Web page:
Interesting point, Jeff. Just to muddy the waters I'll note that dropping braces entirely (around a single statement) can produce the same effect. But this bothers many people. Oh well. I've long felt Python had the right idea about braces - we shouldn't need them at all for control structure. Unfortunately this idea hasn't caught on in any other languages I'm aware of. Too bad.
Jeroen Wenting
Ranch Hand

Joined: Oct 12, 2000
Posts: 5093
It's caught on in Ruby.

Not the most readable of languages in all respects
In Java is would be something like

In C you'd possibly do it using function pointers (oh, joy).


42
Nick Way
Greenhorn

Joined: Feb 06, 2004
Posts: 7
Your theory has been confirmed by statements made by Brian Kernighan and Dennis Ritchie, whose little white book introduced the style. They personally used the brace-alone-on-a-line style but the end-of-line style made it easier to fit code samples on a single page without breaking them up, so it was used for the book. They were not proud of what they accomplished

Sounds logical to me. I just think that making code more compact is not a thing to aim for, better by far to space it out to make it more readable. And I notice a lot of people who use K&R style leave a blank line after the opening brace, which kinda defeats the object anyway.
And yes, Mark, I was being ironic about it being a trivial topic - I know what strong feelings this subject arouses, hence my wish to start a discussion of it here. Thanks to all for feedback and comments ...
[ February 09, 2004: Message edited by: Nick Way ]
Jeff Langr
author
Ranch Hand

Joined: May 14, 2003
Posts: 762
Originally posted by Jim Yingst:
Interesting point, Jeff. Just to muddy the waters I'll note that dropping braces entirely (around a single statement) can produce the same effect. But this bothers many people. Oh well. I've long felt Python had the right idea about braces - we shouldn't need them at all for control structure. Unfortunately this idea hasn't caught on in any other languages I'm aware of. Too bad.

I'm all for dropping the braces, I do it most of the time (unless the client complains). My unit tests catch the potential error of adding a second statement but forgetting to add the braces.
I should've made my example more than a single statement. Good call.
The nice thing about Python is you *have* to make your code look a little nicer, otherwise it doesn't work.
-J-
Jim Yingst
Wanderer
Sheriff

Joined: Jan 30, 2000
Posts: 18671
[Jim]: I've long felt Python had the right idea about braces - we shouldn't need them at all for control structure. Unfortunately this idea hasn't caught on in any other languages I'm aware of.
[Jeroen]: It's caught on in Ruby.
Mmmm, yes. There are plenty of other languages that don't use braces for control structure. What I meant though (as opposed to what I said) is that I like Python's idea of using indentation as the only means of indicating block structure. Ruby doesn't use braces, but it does use "end" in place of the final brace. Other languages use other delimiters - "end if", "fi"...
I don't object to this aspect of Ruby; I'm just saying it's not quite what I had in mind when I wrote "hasn't caught on" above.
[Nick]: I just think that making code more compact is not a thing to aim for, better by far to space it out to make it more readable.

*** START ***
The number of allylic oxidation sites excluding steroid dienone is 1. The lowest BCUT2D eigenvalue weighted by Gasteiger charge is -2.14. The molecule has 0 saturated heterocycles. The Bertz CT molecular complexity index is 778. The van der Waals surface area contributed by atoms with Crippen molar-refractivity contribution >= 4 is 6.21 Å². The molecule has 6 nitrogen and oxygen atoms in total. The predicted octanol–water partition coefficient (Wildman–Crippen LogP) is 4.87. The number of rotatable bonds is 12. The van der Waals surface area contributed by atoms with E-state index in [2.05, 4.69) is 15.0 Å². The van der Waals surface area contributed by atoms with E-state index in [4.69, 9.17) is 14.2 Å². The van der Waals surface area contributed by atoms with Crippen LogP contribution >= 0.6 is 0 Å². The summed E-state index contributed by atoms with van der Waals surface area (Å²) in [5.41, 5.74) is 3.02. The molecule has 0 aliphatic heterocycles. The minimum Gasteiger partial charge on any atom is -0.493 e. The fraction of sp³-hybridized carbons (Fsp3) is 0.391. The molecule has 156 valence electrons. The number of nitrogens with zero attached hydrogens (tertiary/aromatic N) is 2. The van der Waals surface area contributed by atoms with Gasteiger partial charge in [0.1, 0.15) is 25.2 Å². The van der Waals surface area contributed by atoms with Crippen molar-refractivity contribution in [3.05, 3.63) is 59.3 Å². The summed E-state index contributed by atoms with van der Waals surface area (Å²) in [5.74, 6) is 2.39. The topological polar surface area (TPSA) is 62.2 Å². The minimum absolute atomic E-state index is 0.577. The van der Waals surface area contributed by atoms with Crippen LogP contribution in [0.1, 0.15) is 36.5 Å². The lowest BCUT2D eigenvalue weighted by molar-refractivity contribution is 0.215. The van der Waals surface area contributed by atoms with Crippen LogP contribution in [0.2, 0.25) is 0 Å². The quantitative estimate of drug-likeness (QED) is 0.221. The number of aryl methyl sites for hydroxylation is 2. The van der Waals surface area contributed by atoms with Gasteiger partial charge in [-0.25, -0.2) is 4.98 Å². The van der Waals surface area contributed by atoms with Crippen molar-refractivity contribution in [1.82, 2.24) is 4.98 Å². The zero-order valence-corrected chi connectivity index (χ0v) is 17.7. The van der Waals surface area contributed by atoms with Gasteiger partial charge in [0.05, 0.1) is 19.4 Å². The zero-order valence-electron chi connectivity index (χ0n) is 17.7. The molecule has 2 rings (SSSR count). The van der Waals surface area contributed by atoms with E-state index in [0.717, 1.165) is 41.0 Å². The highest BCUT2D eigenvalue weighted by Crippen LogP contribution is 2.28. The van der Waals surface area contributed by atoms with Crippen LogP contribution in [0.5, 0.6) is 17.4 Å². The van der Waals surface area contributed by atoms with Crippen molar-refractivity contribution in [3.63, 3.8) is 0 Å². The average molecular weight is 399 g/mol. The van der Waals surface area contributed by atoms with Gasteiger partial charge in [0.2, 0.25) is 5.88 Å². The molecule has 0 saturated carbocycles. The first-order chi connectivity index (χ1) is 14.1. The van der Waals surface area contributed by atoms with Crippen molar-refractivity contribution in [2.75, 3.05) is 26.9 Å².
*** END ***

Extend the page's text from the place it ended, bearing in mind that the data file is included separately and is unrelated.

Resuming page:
I should note that readability is of very high importance to me; we just have some difference in what we think constitutes readability. I'm all for inserting the occasional blank line into a method to group related operations together, for example. But if there's a lot of blank vertical space being used anyway, then that dilutes the power of the blank line on th times I actually need it. Also I'm very agressive about improving readability by refactoring long methods into smaller methods (with nice descriptive names), so there's often not a whole lot of need for additional subgrouping of code within a method.
[Nick]: And I notice a lot of people who use K&R style leave a blank line after the opening brace, which kinda defeats the object anyway.
Yeah. I think those are people who share your views on the benefit of whitespace, but they follow K&R just because it's an established standard. Though so is brace-on-new-line - it's just a matter of which crowd you find yourself in.
[ February 09, 2004: Message edited by: Jim Yingst ]
Jeroen Wenting
Ranch Hand

Joined: Oct 12, 2000
Posts: 5093
IMO using indentation and nothing else to indicate blocks is a bad thing.
It just about makes breaking long lines impossible (the rest of the statement could not be indented to prevent it looking like another level block...).
Maybe it's my old Pascal background, but I'm partial to using keywords like 'end' and even 'begin'. When I learned C it took some getting used to {}
Nick Way
Greenhorn

Joined: Feb 06, 2004
Posts: 7
Originally posted by Jim Yingst:
Also I'm very agressive about improving readability by refactoring long methods into smaller methods (with nice descriptive names), so there's often not a whole lot of need for additional subgrouping of code within a method.

Totally agree. Had to debug some code not so long ago which contained single methods 300 lines long with multiple levels of indenting, nested try/catch/finally blocks, single character variable names, you name it. F***ing nightmare ...
 
I agree. Here's the link: http://aspose.com/file-tools
 
subject: Where do those opening braces go?
 
Similar Threads
how to use variables in multiple methods
Formatting rule for braces - some specifics please.
brackets enclosure
Coding Style Standards
overriding static methods